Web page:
The current capacity of the LPAD is for 128 pots. The pots are mounted on tables of 8 to allow for movement within a semi-controlled glasshouse environment. Each pot is a 50 litre bin with tapered sides lined with plastic bags to assist in the removal of the soil and root system when required. The soil water holding ability is characterized by overwatering one pot that has drain holes, and allowing it to completely drain. This gives the weight of a pot with soil at the drained upper limit, or field capacity.

Each pot sits on a plate connected to a load cell on the table. Load cells are connected to a multiplexer in the control box on each table and the signal sent to the controlling computer. RS485 serial protocol is used so that each multiplexer can be individually addressed. In this way the computer can query the required table and pot to get a measurement of weight.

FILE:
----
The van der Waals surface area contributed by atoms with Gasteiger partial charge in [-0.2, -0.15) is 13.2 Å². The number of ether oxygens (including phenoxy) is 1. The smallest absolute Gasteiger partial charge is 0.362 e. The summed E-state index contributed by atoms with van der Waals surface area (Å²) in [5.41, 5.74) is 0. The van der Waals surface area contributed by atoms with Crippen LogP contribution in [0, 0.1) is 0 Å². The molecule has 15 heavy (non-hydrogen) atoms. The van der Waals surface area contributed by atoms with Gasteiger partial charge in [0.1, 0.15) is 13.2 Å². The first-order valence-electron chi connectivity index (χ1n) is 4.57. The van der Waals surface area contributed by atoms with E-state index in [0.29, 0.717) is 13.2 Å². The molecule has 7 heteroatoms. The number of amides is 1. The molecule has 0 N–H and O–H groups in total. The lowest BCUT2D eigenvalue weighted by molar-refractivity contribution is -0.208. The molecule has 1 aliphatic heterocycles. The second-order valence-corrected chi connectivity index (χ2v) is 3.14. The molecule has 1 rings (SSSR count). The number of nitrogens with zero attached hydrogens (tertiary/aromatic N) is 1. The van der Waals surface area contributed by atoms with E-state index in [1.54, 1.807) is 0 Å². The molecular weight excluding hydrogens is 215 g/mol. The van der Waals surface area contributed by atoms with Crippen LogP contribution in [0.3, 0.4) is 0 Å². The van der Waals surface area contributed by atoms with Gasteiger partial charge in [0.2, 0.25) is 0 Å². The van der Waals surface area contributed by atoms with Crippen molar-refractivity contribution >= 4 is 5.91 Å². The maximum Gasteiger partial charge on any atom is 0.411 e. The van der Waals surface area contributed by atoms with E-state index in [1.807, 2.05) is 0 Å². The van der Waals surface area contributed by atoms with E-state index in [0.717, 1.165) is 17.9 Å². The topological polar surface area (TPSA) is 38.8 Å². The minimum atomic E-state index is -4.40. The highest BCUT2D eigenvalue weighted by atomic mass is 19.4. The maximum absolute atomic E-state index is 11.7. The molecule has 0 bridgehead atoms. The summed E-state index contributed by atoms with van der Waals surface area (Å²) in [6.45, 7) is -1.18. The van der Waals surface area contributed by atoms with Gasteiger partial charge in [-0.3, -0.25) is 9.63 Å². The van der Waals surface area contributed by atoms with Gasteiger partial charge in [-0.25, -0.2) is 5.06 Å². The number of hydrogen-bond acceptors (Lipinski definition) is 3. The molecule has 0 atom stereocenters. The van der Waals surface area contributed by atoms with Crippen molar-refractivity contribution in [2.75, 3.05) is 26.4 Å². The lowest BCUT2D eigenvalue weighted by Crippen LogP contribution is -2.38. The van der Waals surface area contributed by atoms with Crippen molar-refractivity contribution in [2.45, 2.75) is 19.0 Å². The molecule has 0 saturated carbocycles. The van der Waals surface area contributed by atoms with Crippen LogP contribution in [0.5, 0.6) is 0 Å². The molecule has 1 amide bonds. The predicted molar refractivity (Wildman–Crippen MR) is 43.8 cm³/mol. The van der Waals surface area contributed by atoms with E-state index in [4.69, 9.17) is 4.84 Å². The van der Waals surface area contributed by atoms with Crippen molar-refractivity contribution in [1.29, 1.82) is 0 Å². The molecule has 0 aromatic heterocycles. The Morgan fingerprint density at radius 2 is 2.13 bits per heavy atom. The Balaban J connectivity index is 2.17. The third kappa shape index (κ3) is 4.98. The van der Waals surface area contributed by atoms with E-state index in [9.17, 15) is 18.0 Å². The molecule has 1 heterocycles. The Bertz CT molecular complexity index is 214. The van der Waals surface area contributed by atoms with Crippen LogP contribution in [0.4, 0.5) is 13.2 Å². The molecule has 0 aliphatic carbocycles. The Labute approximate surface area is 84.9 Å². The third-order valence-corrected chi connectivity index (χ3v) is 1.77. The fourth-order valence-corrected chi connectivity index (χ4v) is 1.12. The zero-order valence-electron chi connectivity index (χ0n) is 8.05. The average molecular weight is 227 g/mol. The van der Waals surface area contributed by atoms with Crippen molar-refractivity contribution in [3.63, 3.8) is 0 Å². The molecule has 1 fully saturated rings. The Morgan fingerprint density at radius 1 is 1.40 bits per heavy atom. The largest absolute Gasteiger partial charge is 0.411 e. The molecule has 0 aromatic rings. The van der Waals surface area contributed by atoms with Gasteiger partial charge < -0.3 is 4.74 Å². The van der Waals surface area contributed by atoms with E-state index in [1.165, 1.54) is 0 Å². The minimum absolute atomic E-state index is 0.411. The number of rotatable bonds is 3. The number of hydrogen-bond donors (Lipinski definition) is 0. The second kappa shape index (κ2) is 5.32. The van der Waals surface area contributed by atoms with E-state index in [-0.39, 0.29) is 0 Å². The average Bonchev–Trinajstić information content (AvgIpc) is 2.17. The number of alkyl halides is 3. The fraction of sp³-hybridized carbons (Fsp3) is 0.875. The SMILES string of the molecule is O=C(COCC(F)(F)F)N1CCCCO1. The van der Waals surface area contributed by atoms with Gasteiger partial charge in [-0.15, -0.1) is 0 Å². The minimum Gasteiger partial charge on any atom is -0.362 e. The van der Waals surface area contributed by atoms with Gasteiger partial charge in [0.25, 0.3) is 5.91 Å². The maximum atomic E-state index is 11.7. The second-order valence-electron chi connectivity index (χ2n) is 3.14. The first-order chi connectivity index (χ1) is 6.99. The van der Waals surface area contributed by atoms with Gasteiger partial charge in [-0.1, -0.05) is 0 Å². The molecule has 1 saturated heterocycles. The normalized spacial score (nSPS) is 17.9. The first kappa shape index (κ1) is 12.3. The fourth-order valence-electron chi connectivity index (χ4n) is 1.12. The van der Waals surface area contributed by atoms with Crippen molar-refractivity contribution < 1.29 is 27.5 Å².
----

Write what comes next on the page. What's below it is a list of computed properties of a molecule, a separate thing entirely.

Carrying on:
The individual watering system will apply water to the watering tube inserted 30cm into the pot. Solenoids switched by a module in the control box on the table control the flow of the water in the tube. The control module is connected by RS485 serial protocol to the management computer which can then apply the required amount of water to each pot.

The tables are designed to connect to each other or to wall outlets so that data, control and water can be connected to each pot. Temperature, radiation and humidity are also continuously monitored.

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Pots on a table showing blue watering tubes

Control box showing load cell multiplexer and solenoid control.

Photo 1. Pots (A) and control box (B).